Figure 1: Hiphop’s Panacea
The term “non-black hip hop scholar” is almost redundant, because just about anyone I’ve ever met who fits the following criteria:
- Knows the year that virtually any hiphop album/single was released
- Vigorously defends hiphop from those who say it’s all about violence and misogyny
- Has an iPod so chock full of ill-gotten hiphop tracks that you almost develop sympathy for the RIAA
- Loves loves loves loves loves Tribe Called Quest and/or Mos Def and/or Talib Kweli
- Takes pride in knowing about ‘underground’ (a wannabe Afro-urban partial appropriation of the term ‘Indie’) rap artists
But not the hiphop scholar. This fucker will blindly LUNGE at the chance to defend hiphop – even from black people – and tell me exactly how I’m wrong, why I’m wrong, and how I’ve failed to understand hiphop. The irony of this behavior is what gets under my skin, because it takes a lot of nerve for someone who isn’t black to presume that a.) a black person from the inner city (me) could misunderstand hiphop which, at its core, is an expression of black people and the black experience, and b.) that they could ever in a million years understand that expression better than I could.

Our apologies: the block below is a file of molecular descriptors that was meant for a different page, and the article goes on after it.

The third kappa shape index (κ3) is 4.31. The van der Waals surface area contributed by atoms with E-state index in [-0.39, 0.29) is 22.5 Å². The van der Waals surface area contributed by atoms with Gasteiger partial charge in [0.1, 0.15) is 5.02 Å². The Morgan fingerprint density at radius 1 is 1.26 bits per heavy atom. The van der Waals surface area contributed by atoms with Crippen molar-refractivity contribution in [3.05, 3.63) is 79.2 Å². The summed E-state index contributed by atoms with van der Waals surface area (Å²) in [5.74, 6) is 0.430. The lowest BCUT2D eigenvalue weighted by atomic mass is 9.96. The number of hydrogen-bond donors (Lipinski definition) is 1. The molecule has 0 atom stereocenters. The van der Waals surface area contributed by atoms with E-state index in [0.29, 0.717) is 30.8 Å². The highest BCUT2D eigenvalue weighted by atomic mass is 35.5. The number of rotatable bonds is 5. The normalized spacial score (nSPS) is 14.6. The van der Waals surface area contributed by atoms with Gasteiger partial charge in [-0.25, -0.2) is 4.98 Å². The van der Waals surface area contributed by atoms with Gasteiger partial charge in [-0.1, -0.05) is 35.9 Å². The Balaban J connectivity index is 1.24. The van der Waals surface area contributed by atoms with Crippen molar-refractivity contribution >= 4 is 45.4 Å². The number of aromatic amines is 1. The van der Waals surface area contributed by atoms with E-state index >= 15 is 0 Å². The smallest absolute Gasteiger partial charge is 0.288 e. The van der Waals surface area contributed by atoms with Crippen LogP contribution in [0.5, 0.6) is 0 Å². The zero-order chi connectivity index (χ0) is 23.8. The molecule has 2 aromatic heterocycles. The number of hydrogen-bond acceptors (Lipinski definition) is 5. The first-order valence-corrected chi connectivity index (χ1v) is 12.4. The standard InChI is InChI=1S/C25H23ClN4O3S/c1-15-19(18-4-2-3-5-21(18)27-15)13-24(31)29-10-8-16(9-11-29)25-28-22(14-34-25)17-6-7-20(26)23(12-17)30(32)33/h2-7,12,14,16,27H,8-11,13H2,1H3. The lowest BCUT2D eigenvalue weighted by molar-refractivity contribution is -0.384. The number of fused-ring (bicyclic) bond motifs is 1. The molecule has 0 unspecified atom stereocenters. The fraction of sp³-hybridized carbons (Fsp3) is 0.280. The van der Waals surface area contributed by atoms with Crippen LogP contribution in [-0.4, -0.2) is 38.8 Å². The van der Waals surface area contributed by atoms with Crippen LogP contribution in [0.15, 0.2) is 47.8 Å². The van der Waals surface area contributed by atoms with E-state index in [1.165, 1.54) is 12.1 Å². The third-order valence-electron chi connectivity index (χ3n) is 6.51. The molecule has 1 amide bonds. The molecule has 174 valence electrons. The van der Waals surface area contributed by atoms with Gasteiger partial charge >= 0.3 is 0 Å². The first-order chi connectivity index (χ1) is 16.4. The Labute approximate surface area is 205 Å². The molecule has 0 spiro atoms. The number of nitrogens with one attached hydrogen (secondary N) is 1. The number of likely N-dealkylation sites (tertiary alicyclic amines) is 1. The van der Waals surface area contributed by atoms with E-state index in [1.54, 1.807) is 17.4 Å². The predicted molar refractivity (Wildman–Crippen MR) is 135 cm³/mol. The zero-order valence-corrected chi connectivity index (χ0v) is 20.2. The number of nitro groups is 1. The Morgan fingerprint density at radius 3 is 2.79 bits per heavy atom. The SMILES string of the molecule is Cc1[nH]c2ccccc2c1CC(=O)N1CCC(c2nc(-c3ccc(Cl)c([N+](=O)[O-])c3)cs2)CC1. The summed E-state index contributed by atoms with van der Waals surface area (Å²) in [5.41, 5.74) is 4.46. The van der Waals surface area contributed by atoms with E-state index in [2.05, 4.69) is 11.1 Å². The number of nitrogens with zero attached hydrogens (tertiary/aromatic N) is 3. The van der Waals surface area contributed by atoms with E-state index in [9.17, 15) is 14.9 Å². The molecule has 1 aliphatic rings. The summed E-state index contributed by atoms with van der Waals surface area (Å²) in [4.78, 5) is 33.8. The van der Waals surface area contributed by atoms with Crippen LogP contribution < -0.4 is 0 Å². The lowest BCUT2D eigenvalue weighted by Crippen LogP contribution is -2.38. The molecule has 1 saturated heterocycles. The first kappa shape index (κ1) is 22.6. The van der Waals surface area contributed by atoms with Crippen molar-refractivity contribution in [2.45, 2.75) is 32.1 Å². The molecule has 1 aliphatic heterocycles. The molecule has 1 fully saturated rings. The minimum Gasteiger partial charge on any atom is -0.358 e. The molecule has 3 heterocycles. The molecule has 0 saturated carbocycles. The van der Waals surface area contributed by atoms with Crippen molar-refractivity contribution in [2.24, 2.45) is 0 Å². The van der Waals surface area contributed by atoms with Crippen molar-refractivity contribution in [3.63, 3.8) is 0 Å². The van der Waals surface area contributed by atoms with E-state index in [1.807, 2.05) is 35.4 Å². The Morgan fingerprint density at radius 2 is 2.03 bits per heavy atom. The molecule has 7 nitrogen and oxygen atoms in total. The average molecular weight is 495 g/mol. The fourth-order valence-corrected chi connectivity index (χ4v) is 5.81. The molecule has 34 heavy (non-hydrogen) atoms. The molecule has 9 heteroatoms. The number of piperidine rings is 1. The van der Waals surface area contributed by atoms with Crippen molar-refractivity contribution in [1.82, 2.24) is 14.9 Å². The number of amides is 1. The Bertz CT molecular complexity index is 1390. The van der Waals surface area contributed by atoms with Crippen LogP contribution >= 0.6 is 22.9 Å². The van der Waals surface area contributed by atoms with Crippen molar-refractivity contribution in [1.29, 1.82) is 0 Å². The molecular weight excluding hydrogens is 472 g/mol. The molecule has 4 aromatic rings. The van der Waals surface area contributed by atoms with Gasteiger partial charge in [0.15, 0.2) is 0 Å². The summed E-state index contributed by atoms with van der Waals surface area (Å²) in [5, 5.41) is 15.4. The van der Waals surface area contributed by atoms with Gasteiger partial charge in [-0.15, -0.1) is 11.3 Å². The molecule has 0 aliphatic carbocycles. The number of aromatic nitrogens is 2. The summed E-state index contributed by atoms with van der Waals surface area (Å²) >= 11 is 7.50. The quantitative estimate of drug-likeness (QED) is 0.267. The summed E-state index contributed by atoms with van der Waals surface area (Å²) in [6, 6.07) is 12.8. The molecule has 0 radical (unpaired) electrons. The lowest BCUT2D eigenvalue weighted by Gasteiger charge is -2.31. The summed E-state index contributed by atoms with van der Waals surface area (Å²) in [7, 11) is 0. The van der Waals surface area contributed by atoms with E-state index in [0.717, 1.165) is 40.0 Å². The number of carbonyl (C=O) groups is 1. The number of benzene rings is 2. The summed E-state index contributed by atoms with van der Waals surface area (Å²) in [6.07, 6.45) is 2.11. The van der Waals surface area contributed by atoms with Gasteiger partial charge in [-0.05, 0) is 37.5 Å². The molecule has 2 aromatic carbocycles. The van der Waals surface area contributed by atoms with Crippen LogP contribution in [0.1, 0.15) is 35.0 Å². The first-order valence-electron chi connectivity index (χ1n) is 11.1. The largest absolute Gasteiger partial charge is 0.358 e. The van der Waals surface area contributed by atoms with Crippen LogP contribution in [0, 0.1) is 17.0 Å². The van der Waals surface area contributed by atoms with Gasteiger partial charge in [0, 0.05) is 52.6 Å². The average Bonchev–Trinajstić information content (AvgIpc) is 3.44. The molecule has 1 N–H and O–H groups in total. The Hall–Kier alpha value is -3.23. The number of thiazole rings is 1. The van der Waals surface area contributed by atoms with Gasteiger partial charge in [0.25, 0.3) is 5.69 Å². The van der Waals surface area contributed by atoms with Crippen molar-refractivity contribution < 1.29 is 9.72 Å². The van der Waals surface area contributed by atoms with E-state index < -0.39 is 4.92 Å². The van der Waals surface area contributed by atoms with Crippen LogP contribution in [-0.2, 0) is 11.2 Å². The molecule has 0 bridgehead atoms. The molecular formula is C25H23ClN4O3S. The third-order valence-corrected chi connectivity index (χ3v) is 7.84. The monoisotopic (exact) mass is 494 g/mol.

I could sit here for the next ten years listening to Fado – but no matter how much I studied it and learned about it, it would never occur to me to ‘correct’ the interpretation of this music by someone from Portugal. That would reflect a combination of rudeness, presumption, and flat-out wrongheadedness that was driven from me in my childhood by occasional smackdowns and yellings at delivered skillfully by my parents. I suppose when it comes down to it, hiphop scholars just don’t have any home training, or perhaps they were gifted children and aren’t accustomed to shutting the fuck up when they should.
With all that said, let me state that I don’t actually have a problem with the hiphop scholar studying the ins and outs of the music and the culture that surrounds it. Furthermore, feel free to light a fire under anyone who isn’t black and presumes to make blatantly false claims and misguided interpretations about hiphop. But when you’re around black people…do yourself a favor and keep your fucking mouth shut.